In reflection I've probably had neutropenia all of my life although only diagnosed at 55. At 18 months old I had convulsions caused from a high temperature from tonsillitis. I've had tonsillitis 4 to 5 times a year all of my life, mouth ulcers and sore throats too. I went to a naturopath 2 years ago and he cured my tonsillitis with herbal remedies. I still am getting mouth ulcers (I gargle with salty water) and getting sick with the flu. I should go back to the naturopath as the stuff worked in enhancing my immune system greatly. Some of it was Goldenseal and Astragalus.

Comment from: vampire5893, 55-64 Female (Patient) Published: January 21

I currently have an ANC of 900 (moderate neutropenia). I developed this a year or two after a Roux-en-Y gastric bypass. I have no B12 or iron deficiency. Bone marrow tests show nothing amiss. I feel fine.

Comment from: AW, 25-34 Male (Patient) Published: July 13

I was diagnosed with borderline neutropenia over 2 years ago. I've had a sort of acne on my face and chest since puberty and never been able to get rid of it. I must get some biopsies of the spots done sometime. Also I am quite a moody person that has energetic days and low days. Total count is 3.6 (normal range 4 to 11) and neutrophils is 1.6 (normal range is 1.8 to 7.5). Lately I've had some mouth sores and a flare up of the spots. I must get tests done again soon. When younger I had tonsillitis almost all of the time and was overprescribed penicillin and other antibiotics for years before finally having my tonsils out. This may have been part of the cause. I avoid antibiotics whenever possible these days as they wipe out the bad bugs, and also any good antibodies built up, your whole resistance. I rarely get colds and refuse to get flu shots these days, would rather get a flu than heavy metals in my veins; cancer anyway. I got all travel vaccines once, six injections in one appointment, and had no problems at all.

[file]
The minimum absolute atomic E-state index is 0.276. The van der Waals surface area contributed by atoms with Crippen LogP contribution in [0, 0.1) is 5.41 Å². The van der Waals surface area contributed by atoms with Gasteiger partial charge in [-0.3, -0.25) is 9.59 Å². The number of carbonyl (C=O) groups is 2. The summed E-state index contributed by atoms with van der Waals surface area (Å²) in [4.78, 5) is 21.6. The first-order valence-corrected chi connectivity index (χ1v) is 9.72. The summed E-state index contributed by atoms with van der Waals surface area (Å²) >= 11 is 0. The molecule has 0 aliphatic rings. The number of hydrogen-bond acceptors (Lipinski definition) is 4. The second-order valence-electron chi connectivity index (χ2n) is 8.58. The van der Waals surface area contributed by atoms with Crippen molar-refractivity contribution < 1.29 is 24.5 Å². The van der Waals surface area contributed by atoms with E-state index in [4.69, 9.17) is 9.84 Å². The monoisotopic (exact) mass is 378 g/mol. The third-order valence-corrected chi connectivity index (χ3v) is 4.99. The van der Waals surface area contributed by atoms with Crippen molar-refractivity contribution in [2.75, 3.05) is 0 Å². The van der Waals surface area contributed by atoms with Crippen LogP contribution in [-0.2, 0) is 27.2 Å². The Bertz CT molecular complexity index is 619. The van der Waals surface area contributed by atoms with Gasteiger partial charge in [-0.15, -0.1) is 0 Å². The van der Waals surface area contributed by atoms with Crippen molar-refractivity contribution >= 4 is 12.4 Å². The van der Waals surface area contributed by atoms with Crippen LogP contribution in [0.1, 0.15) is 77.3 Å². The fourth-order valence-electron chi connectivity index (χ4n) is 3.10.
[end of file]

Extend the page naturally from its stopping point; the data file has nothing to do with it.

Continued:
Comment from: Gordon, 55-64 Male (Patient) Published: November 07

I was diagnosed with neutropenia in January 2010. In November 2009 I had the H1N1 vaccine, the next day I could not get out of bed. After a visit to the doctor and blood test my WBC count is 2.1 and my neutrophil count is 0.9. I was healthy and working at age 56, my blood count is still the same, but I haven't worked since.

Comment from: Sarah, 75 or over Female (Caregiver) Published: October 08